In Conversation With Nona Willis Aronowitz
IN CONVERSATION WITH
NONA WILLIS ARONOWITZ
Nona Willis Aronowitz is our guest on AD's In Conversation With today. She's an award-winning editor, writer, and author based in New York. In addition to her biweekly sex and love advice column for Teen Vogue, Nona’s work has been published by a number of other outlets including The New York Times, The Cut, ELLE, VICE, and Playboy.
Her latest offering, Bad Sex, was named a most anticipated book by Bustle, Esquire, and The Millions, and is described as a blend of memoir, social history, and cultural criticism that probe the meaning of desire and sexual freedom today.
Nona joins us to talk about what led her to write Bad Sex, while sharing her thoughts on sexual liberation, and her role as an advice columnist.
|Nona Willis Aronowitz by Emily Shechtman|
We're here to talk about sex, a topic a lot of us would rather shy away from. What led you to write this book?
The "sex" part of the title is meant to be viewed broadly—sure, we're talking about the act of sex, but it's also a stand-in for pleasure, desire, and romantic happiness. I've always been interested in writing about gender and sexuality, but my background is in journalism, so even when I wrote about my personal life, I always couched it in a larger societal and historical context.
And then, my whole life was turned upside down—I got divorced and my father got sick at the exact time the country was going through MeToo and the tumultuous 2016 election. It felt like my personal story dovetailed uncannily with what the rest of the country was reckoning with. I started to do lots of archival research and history-reading at the exact same time I was going through these big life changes. And I revisited my mother, the pro-sex feminist Ellen Willis's work, too, which hit different now that I was closer to the age at which she was writing. My story felt very cinematic, but also rich with historical parallels, so I felt compelled to write it all in book form, with a true arc to the narrative.
How would you summarize Bad Sex in five words?
What do I truly want?
I recently consulted for a sexual wellness company, and found that the online sex toy industry is growing at a rapid pace, with the pandemic contributing to sales. Through research, I found that many consumers hold a lot of shame and embarrassment when it comes to visiting brick and mortar locations.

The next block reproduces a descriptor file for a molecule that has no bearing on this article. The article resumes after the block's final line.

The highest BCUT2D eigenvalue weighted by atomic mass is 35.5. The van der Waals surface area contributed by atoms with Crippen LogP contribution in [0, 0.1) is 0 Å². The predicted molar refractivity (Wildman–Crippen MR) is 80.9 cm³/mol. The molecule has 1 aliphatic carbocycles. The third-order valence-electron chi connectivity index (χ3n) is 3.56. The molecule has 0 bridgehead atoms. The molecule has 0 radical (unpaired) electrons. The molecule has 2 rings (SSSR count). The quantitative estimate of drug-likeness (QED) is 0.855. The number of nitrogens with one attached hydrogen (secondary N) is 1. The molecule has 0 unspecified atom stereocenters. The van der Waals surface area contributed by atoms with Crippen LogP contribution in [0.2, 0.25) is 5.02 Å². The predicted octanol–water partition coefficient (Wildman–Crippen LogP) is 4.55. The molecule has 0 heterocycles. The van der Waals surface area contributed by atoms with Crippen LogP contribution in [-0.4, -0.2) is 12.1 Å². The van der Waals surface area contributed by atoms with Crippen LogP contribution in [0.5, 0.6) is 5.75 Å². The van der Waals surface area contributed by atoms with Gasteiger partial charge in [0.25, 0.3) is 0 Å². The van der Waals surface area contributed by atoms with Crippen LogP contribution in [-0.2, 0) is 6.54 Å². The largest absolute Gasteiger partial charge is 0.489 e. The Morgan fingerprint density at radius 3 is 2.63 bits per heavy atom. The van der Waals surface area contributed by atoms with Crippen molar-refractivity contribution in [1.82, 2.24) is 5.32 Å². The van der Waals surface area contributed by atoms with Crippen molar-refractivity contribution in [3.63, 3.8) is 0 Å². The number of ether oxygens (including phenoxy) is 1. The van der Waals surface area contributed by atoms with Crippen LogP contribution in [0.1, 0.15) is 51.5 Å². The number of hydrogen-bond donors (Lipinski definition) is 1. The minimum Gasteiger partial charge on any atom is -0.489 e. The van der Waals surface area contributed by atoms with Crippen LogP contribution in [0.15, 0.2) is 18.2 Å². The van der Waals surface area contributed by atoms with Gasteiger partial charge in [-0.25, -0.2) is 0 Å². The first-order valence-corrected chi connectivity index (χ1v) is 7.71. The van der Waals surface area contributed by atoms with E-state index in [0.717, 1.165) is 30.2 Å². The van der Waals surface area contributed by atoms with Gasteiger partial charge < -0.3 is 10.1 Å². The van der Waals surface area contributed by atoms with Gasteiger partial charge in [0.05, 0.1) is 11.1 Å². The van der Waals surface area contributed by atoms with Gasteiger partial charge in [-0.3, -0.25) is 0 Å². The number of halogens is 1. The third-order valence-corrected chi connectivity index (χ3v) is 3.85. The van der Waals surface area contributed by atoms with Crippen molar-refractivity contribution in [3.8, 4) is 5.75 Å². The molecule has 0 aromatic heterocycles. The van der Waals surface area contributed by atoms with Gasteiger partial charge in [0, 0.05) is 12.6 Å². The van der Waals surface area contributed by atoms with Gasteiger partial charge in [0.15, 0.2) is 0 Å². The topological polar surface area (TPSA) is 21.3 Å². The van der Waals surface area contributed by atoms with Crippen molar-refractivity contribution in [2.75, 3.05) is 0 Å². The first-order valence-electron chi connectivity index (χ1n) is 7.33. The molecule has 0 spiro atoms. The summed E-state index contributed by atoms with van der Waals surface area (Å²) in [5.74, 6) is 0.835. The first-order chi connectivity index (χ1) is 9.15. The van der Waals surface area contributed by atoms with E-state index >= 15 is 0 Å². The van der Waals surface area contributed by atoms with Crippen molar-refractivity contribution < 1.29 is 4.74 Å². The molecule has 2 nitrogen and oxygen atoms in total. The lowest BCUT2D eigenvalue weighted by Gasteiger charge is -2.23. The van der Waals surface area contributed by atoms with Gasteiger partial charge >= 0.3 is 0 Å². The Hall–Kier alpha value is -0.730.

Many folks seek out pleasure online without having to visit what are deemed "sleazy" stores. What are your thoughts?
I've actually done work for a sex toy company too, and it's been fascinating to witness the industry's makeover from a few decades ago. Sex toy brands have become much more "female-friendly," explicitly fighting the "sleazy" characterization and employing a sleek, palatable, kind of desexualized look. And many of them address the shame issue too, on their Instagram and whatnot.
I've seen lots of messaging like, "pleasure is wellness," "sex is healthy," which I see as attempts to break down the dirty, illicit connotations of sex. (They're also ways to sidestep the strict and frankly sexist content policies social media companies have.) I think it's great that e-commerce can help people break down their shame around sex, but I also think sex toy companies should be able to be more sexually explicit when they advertise!
You've answered a lot of questions I've been afraid to ask through your Down to Find Out column on Teen Vogue. Most recently, Am I Gay Enough? What to Know About Queer Identity.
What's the most challenging part of your role as an advice columnist?
Since I'm just a writer and not a trained sex ed teacher, sometimes I struggle with what's age-appropriate. I don't want to talk down to teens, but I also don't want to open up a whole can of worms that they weren't necessarily asking for. I think in most cases, teens can understand most of what adults can, but their impulse control is not fully developed, so you have to be very measured in how you talk to them about sex, especially when it comes to physical and emotional safety.
What does the term "sexual liberation" mean to you?
I think it means—and this is very difficult, if not impossible, to achieve—being able to explore your authentic desires without societal expectations getting in the way. That means pushing past your own internalized doubts, but it also necessitates changing culture itself, because nobody can care that little about societal norms.
It also means having bodily autonomy and control over one's reproductive life. This should go without saying, but no country or state that outlaws abortion or contraception can ever hope to be fully sexually liberated.
Tell me about the last great book you read.
I'm in the middle of Emma Straub's This Time Tomorrow, and it's an absolute delight. It's a time-travel story about a 40-year-old being mysteriously dropped back into her teenhood in '90s New York City. I'm a native New Yorker who's about the same age and from a similar milieu as the main character, so the highly relatable elements are really fun. But beyond that, it's so delicious to think about inhabiting a teen body and mind again, when there was so much social stimulation and things changed so fast and everything seemed like life or death. Sometimes I miss that feeling.